"How else do you explain the phenomena, for example, of crystallization?"
"I do not explain them."
"Because you cannot without affirming what you wish to deny, namely, intelligent cooperation among the constituent elements of the crystals. When soldiers form lines, or hollow squares, you call it reason. When wild geese in flight take the form of a letter V you say instinct. When the homogeneous atoms of a mineral, moving freely in solution, arrange themselves into shapes mathematically perfect, or particles of frozen moisture into the symmetrical and beautiful forms of snowflakes, you have nothing to say. You have not even invented a name to conceal your heroic unreason."
Moxon was speaking with unusual animation and earnestness. As he paused I heard in an adjoining room known to me as his "machine-shop," which no one but himself was permitted to enter, a singular thumping sound, as of some one pounding upon a table with an open hand. Moxon heard it at the same moment and, visibly agitated, rose and hurriedly passed into the room whence it came. I thought it odd that any one else should be in there, and my interest in my friend - with doubtless a touch of unwarrantable curiosity - led me to listen intently, though, I am happy to say, not at the keyhole. There were confused sounds, as of a struggle or scuffle; the floor shook. I distinctly heard hard breathing and a hoarse whisper which said "Damn you!" Then all was silent, and presently Moxon reappeared and said, with a rather sorry smile:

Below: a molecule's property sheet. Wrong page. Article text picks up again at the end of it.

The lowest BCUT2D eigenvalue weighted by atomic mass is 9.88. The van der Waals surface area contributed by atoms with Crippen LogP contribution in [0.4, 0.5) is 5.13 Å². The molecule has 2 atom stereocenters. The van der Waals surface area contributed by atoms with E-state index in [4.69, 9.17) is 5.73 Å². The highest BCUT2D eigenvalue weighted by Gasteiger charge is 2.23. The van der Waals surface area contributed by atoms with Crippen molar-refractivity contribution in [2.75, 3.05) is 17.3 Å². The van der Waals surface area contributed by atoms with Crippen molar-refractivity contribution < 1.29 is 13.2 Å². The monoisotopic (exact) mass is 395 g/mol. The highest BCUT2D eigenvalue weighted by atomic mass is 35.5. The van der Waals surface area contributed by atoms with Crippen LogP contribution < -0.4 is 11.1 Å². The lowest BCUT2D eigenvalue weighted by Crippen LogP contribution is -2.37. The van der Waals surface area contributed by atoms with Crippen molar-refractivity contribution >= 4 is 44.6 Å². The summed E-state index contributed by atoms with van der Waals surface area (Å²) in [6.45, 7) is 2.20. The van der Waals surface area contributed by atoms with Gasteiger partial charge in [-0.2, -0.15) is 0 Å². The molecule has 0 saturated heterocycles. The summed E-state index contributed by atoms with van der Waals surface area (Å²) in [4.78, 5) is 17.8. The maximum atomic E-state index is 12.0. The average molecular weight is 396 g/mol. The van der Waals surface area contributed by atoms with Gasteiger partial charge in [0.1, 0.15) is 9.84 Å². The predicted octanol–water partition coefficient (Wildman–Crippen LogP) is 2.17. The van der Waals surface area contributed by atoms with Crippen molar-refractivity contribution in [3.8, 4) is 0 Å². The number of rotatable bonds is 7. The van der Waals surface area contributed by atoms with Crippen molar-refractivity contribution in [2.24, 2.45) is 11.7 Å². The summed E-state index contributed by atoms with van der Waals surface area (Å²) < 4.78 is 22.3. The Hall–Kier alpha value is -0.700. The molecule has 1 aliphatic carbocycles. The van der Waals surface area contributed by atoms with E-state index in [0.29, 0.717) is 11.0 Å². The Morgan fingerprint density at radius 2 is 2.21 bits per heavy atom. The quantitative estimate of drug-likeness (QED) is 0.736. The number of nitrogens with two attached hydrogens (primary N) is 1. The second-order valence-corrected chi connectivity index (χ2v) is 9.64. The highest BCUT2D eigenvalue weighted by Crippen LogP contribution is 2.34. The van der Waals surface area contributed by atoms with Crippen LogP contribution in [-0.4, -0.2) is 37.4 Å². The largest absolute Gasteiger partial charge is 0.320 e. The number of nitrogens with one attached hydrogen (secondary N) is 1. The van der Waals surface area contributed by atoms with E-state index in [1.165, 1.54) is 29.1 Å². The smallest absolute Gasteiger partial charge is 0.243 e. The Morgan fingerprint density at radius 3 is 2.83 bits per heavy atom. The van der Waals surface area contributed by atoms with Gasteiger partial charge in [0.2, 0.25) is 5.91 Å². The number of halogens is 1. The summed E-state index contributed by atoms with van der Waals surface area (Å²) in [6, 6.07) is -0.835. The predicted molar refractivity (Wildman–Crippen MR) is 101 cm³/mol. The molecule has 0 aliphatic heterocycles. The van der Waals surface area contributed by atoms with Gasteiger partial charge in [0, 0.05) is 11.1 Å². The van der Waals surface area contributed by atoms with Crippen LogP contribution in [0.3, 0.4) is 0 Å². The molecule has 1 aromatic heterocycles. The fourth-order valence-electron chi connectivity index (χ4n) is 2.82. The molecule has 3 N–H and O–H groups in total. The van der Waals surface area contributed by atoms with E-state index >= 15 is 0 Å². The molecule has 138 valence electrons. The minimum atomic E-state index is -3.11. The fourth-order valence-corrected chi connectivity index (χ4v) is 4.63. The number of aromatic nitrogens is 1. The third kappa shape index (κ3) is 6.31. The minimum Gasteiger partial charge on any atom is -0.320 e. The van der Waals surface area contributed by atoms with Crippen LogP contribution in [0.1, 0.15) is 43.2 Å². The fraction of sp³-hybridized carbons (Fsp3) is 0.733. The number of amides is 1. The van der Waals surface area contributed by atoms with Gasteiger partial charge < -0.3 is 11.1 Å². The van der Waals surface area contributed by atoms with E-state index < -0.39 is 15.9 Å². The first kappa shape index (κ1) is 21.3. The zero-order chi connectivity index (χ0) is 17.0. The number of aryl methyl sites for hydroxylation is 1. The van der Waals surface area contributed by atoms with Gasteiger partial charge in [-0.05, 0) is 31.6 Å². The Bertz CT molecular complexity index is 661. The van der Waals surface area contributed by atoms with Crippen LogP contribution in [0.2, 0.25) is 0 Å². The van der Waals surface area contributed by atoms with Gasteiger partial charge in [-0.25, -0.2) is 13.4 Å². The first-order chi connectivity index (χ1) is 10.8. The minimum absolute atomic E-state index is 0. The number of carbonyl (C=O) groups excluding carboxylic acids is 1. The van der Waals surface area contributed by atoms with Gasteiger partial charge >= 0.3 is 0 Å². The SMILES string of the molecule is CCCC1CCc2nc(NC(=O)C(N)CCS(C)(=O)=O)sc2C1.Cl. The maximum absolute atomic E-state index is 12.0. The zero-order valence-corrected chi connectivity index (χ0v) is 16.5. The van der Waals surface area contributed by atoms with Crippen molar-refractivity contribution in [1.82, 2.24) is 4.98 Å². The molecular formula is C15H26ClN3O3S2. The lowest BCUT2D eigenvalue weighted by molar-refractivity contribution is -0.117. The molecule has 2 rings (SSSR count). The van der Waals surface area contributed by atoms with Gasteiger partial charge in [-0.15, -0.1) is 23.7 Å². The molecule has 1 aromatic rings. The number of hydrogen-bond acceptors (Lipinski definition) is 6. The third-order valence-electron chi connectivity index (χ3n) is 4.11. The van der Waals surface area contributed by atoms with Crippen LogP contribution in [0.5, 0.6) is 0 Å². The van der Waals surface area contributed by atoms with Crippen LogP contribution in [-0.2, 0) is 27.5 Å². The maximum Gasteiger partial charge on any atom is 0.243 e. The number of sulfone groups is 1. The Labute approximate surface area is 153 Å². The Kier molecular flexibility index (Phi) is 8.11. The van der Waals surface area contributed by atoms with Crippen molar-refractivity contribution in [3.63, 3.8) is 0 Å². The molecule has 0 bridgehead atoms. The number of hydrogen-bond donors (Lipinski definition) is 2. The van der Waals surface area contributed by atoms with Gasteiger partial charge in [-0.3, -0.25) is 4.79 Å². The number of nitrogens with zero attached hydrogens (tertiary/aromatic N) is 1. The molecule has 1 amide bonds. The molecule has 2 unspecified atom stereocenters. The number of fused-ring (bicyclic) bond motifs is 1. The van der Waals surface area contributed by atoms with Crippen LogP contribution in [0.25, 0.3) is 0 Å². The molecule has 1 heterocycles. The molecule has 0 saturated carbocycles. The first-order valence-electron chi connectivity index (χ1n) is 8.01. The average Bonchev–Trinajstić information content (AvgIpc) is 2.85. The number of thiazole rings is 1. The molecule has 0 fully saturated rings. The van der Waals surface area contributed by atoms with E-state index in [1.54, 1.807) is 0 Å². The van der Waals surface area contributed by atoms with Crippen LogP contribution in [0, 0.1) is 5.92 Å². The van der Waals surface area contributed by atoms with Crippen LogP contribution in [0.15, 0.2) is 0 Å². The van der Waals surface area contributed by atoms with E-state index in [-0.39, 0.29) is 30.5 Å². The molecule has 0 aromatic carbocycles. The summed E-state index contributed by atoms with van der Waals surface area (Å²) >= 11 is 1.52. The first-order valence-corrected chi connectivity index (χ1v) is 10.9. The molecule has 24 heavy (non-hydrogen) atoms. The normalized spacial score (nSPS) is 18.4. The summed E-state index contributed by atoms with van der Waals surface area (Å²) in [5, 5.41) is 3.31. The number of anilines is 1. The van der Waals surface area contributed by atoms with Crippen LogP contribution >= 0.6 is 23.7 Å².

"Pardon me for leaving you so abruptly. I have a machine in there that lost its temper and cut up rough."
Fixing my eyes steadily upon his left cheek, which was traversed by four parallel excoriations showing blood, I said:
"How would it do to trim its nails?"